The Momentum Index rankings identify the urban economies and real estate markets which are currently undergoing the most rapid growth. Cities that are growing quickly tend to punch above their weight in attracting companies and people; however, this can often lead to challenges - such as social inequality, congestion and environmental degradation - that must be addressed to ensure short-term growth transitions into longer-term momentum.
JLL’s City Momentum Index (CMI), now in its sixth iteration, focuses purely on short-term momentum over a three-year horizon, tracking a range of socio-economic and commercial real estate indicators to identify attributes for success over the near term. It covers 131 major established and emerging business hubs across the globe.
The latest results highlight the East-West growth divide. Asia Pacific is home to 19 of the Top 20 cities in this year’s Index, reflecting the region’s continued rapid urbanisation and economic growth. Overall, Indian and Chinese cities dominate the rankings, accounting for three-quarters of the Top 20.
There are no cities in either Europe or the Americas in the Top 20. Only one city outside of Asia Pacific, Nairobi, ranks in the 20 most dynamic cities in the globe; and even in Nairobi there is a powerful Asian influence with significant amounts of investment from China focused mainly on infrastructure projects.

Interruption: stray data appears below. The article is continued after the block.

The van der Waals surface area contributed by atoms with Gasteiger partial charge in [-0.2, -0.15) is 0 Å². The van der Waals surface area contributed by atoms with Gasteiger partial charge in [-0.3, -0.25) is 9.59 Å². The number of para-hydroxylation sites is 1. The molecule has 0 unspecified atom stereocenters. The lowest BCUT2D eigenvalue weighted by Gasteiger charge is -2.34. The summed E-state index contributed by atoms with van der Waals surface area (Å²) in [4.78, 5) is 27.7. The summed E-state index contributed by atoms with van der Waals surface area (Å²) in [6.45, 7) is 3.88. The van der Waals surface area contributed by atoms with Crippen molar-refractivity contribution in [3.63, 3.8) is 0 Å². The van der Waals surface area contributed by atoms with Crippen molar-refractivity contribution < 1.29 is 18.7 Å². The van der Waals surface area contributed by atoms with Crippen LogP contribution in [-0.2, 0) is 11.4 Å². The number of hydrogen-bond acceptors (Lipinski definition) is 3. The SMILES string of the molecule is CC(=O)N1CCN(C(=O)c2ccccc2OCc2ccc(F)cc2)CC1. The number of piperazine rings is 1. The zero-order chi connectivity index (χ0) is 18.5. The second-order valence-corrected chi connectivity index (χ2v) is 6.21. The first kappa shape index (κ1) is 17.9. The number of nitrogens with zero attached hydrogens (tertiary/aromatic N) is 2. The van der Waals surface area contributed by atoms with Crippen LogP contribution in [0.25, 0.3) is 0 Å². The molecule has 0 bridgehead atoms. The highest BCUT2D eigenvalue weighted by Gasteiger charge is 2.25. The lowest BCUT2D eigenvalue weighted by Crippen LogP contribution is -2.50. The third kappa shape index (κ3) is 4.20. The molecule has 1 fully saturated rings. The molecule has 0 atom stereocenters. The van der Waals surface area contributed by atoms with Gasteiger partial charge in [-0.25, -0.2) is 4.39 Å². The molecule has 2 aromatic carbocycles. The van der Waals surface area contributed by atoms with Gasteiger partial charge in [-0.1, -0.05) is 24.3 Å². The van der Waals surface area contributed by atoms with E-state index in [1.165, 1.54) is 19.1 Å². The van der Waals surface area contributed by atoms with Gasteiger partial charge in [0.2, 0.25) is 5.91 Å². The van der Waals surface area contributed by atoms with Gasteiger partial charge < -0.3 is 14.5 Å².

A common theme this year is that many of the top- performing cities have strong links to the technology and innovation sector.
JLL’s City Momentum Index measures momentum for 131 of the world’s most commercially active cities by tracking a range of socio-economic and commercial real estate indicators over a three-year period to identify the urban economies and real estate markets undergoing the most rapid expansion.
The City Momentum Index presents a weighted overall score for the sub-scores of 20 variables. For each variable the model calculates a score based on the city’s performance relative to the distribution of all 131 city regions, scaled from zero to one. The top-scoring city for each variable has a value of one, while the lowest-scoring city receives a value of zero.